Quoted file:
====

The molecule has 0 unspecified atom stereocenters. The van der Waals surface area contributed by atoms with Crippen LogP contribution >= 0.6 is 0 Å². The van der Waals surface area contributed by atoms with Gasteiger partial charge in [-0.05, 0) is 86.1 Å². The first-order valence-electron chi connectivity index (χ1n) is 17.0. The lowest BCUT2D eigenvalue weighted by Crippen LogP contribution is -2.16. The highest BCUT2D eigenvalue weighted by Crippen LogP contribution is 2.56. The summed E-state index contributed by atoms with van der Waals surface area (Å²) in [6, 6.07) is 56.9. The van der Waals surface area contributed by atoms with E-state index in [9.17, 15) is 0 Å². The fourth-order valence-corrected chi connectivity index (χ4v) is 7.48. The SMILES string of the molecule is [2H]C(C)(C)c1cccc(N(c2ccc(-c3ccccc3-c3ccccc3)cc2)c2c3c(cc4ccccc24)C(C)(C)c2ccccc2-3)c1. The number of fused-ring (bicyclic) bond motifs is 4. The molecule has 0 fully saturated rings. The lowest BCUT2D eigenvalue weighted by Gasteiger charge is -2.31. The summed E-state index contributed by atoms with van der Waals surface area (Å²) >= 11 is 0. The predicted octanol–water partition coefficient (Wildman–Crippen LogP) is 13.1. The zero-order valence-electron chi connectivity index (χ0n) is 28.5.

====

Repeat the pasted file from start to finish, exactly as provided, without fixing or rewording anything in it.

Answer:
The molecule has 0 unspecified atom stereocenters. The van der Waals surface area contributed by atoms with Crippen LogP contribution >= 0.6 is 0 Å². The van der Waals surface area contributed by atoms with Gasteiger partial charge in [-0.05, 0) is 86.1 Å². The first-order valence-electron chi connectivity index (χ1n) is 17.0. The lowest BCUT2D eigenvalue weighted by Crippen LogP contribution is -2.16. The highest BCUT2D eigenvalue weighted by Crippen LogP contribution is 2.56. The summed E-state index contributed by atoms with van der Waals surface area (Å²) in [6, 6.07) is 56.9. The van der Waals surface area contributed by atoms with E-state index in [9.17, 15) is 0 Å². The fourth-order valence-corrected chi connectivity index (χ4v) is 7.48. The SMILES string of the molecule is [2H]C(C)(C)c1cccc(N(c2ccc(-c3ccccc3-c3ccccc3)cc2)c2c3c(cc4ccccc24)C(C)(C)c2ccccc2-3)c1. The number of fused-ring (bicyclic) bond motifs is 4. The molecule has 0 fully saturated rings. The lowest BCUT2D eigenvalue weighted by Gasteiger charge is -2.31. The summed E-state index contributed by atoms with van der Waals surface area (Å²) >= 11 is 0. The predicted octanol–water partition coefficient (Wildman–Crippen LogP) is 13.1. The zero-order valence-electron chi connectivity index (χ0n) is 28.5.